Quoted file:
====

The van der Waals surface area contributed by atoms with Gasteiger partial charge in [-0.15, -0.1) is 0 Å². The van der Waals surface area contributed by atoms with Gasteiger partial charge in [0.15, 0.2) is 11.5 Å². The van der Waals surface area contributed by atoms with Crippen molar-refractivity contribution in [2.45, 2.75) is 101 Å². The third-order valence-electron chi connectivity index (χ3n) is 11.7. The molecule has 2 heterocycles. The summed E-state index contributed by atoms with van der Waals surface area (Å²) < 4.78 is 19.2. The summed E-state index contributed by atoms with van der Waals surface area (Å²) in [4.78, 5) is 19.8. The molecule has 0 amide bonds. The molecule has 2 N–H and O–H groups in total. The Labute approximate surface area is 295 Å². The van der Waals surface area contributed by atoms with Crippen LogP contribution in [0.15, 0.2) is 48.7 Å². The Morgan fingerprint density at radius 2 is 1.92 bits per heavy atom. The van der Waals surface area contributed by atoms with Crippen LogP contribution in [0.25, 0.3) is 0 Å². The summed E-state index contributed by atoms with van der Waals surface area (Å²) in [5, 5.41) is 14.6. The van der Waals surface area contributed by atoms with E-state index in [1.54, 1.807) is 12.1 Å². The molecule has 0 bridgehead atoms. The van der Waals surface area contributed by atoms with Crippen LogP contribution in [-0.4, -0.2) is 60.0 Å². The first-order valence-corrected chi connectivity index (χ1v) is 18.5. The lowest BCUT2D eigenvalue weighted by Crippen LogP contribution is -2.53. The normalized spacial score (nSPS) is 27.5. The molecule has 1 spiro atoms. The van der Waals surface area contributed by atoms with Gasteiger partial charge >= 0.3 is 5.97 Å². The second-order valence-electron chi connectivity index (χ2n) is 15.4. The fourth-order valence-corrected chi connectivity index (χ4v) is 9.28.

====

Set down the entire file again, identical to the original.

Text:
The van der Waals surface area contributed by atoms with Gasteiger partial charge in [-0.15, -0.1) is 0 Å². The van der Waals surface area contributed by atoms with Gasteiger partial charge in [0.15, 0.2) is 11.5 Å². The van der Waals surface area contributed by atoms with Crippen molar-refractivity contribution in [2.45, 2.75) is 101 Å². The third-order valence-electron chi connectivity index (χ3n) is 11.7. The molecule has 2 heterocycles. The summed E-state index contributed by atoms with van der Waals surface area (Å²) < 4.78 is 19.2. The summed E-state index contributed by atoms with van der Waals surface area (Å²) in [4.78, 5) is 19.8. The molecule has 0 amide bonds. The molecule has 2 N–H and O–H groups in total. The Labute approximate surface area is 295 Å². The van der Waals surface area contributed by atoms with Crippen LogP contribution in [0.15, 0.2) is 48.7 Å². The Morgan fingerprint density at radius 2 is 1.92 bits per heavy atom. The van der Waals surface area contributed by atoms with Crippen LogP contribution in [0.25, 0.3) is 0 Å². The summed E-state index contributed by atoms with van der Waals surface area (Å²) in [5, 5.41) is 14.6. The van der Waals surface area contributed by atoms with E-state index in [1.54, 1.807) is 12.1 Å². The molecule has 0 bridgehead atoms. The van der Waals surface area contributed by atoms with Crippen LogP contribution in [-0.4, -0.2) is 60.0 Å². The first-order valence-corrected chi connectivity index (χ1v) is 18.5. The lowest BCUT2D eigenvalue weighted by Crippen LogP contribution is -2.53. The normalized spacial score (nSPS) is 27.5. The molecule has 1 spiro atoms. The van der Waals surface area contributed by atoms with Gasteiger partial charge >= 0.3 is 5.97 Å². The second-order valence-electron chi connectivity index (χ2n) is 15.4. The fourth-order valence-corrected chi connectivity index (χ4v) is 9.28.